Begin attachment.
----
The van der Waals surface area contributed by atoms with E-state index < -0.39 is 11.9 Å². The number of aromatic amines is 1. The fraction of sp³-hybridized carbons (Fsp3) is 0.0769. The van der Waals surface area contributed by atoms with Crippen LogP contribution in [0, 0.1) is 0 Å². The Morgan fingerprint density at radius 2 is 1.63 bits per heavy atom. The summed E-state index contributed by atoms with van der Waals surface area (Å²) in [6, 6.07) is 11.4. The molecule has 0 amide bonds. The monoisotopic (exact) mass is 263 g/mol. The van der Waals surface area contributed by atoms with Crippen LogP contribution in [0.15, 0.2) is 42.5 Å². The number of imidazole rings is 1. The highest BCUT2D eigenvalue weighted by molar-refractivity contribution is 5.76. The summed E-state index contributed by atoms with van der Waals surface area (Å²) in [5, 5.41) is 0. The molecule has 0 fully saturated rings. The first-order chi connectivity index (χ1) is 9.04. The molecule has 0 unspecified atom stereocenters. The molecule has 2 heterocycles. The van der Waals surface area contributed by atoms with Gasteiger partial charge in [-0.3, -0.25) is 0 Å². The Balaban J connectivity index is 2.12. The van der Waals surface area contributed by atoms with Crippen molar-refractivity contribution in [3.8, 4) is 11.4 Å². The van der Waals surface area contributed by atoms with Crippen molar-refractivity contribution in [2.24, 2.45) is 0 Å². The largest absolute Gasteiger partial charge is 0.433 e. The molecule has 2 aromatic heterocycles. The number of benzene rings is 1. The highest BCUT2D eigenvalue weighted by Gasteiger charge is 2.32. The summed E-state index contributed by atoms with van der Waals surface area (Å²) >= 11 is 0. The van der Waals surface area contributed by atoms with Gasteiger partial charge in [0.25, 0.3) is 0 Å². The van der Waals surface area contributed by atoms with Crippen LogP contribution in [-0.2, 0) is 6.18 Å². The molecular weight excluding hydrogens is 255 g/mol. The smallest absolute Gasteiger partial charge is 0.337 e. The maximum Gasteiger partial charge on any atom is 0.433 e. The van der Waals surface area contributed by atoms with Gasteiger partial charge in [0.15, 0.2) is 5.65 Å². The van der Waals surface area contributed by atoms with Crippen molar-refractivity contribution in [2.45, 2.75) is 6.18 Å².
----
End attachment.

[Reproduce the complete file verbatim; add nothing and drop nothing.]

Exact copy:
The van der Waals surface area contributed by atoms with E-state index < -0.39 is 11.9 Å². The number of aromatic amines is 1. The fraction of sp³-hybridized carbons (Fsp3) is 0.0769. The van der Waals surface area contributed by atoms with Crippen LogP contribution in [0, 0.1) is 0 Å². The Morgan fingerprint density at radius 2 is 1.63 bits per heavy atom. The summed E-state index contributed by atoms with van der Waals surface area (Å²) in [6, 6.07) is 11.4. The molecule has 0 amide bonds. The monoisotopic (exact) mass is 263 g/mol. The van der Waals surface area contributed by atoms with Crippen LogP contribution in [0.15, 0.2) is 42.5 Å². The number of imidazole rings is 1. The highest BCUT2D eigenvalue weighted by molar-refractivity contribution is 5.76. The summed E-state index contributed by atoms with van der Waals surface area (Å²) in [5, 5.41) is 0. The molecule has 0 fully saturated rings. The first-order chi connectivity index (χ1) is 9.04. The molecule has 0 unspecified atom stereocenters. The molecule has 2 heterocycles. The van der Waals surface area contributed by atoms with Gasteiger partial charge in [-0.3, -0.25) is 0 Å². The Balaban J connectivity index is 2.12. The van der Waals surface area contributed by atoms with Crippen molar-refractivity contribution in [3.8, 4) is 11.4 Å². The van der Waals surface area contributed by atoms with Crippen molar-refractivity contribution in [2.24, 2.45) is 0 Å². The largest absolute Gasteiger partial charge is 0.433 e. The molecule has 2 aromatic heterocycles. The number of benzene rings is 1. The highest BCUT2D eigenvalue weighted by Gasteiger charge is 2.32. The summed E-state index contributed by atoms with van der Waals surface area (Å²) >= 11 is 0. The van der Waals surface area contributed by atoms with Gasteiger partial charge in [0.25, 0.3) is 0 Å². The van der Waals surface area contributed by atoms with Crippen LogP contribution in [-0.2, 0) is 6.18 Å². The molecular weight excluding hydrogens is 255 g/mol. The smallest absolute Gasteiger partial charge is 0.337 e. The maximum Gasteiger partial charge on any atom is 0.433 e. The van der Waals surface area contributed by atoms with Gasteiger partial charge in [0.15, 0.2) is 5.65 Å². The van der Waals surface area contributed by atoms with Crippen molar-refractivity contribution in [2.45, 2.75) is 6.18 Å².